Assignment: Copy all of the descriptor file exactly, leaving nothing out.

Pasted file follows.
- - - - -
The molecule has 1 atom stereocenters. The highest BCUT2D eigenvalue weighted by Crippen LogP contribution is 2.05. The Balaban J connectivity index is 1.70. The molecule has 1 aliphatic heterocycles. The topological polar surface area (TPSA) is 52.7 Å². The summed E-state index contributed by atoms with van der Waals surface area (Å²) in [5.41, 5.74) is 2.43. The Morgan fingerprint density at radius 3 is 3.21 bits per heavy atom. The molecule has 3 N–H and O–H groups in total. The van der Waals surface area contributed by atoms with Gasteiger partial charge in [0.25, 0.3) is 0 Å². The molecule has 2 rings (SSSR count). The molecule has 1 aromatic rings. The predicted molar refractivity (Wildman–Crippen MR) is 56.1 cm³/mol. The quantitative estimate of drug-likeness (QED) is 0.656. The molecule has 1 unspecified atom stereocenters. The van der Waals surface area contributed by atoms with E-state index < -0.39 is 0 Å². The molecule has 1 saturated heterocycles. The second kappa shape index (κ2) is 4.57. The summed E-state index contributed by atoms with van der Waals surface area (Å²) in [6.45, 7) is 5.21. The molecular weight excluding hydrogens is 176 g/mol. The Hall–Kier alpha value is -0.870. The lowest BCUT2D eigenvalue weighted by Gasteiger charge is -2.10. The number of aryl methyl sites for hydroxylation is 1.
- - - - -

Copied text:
The molecule has 1 atom stereocenters. The highest BCUT2D eigenvalue weighted by Crippen LogP contribution is 2.05. The Balaban J connectivity index is 1.70. The molecule has 1 aliphatic heterocycles. The topological polar surface area (TPSA) is 52.7 Å². The summed E-state index contributed by atoms with van der Waals surface area (Å²) in [5.41, 5.74) is 2.43. The Morgan fingerprint density at radius 3 is 3.21 bits per heavy atom. The molecule has 3 N–H and O–H groups in total. The van der Waals surface area contributed by atoms with Gasteiger partial charge in [0.25, 0.3) is 0 Å². The molecule has 2 rings (SSSR count). The molecule has 1 aromatic rings. The predicted molar refractivity (Wildman–Crippen MR) is 56.1 cm³/mol. The quantitative estimate of drug-likeness (QED) is 0.656. The molecule has 1 unspecified atom stereocenters. The van der Waals surface area contributed by atoms with E-state index < -0.39 is 0 Å². The molecule has 1 saturated heterocycles. The second kappa shape index (κ2) is 4.57. The summed E-state index contributed by atoms with van der Waals surface area (Å²) in [6.45, 7) is 5.21. The molecular weight excluding hydrogens is 176 g/mol. The Hall–Kier alpha value is -0.870. The lowest BCUT2D eigenvalue weighted by Gasteiger charge is -2.10. The number of aryl methyl sites for hydroxylation is 1.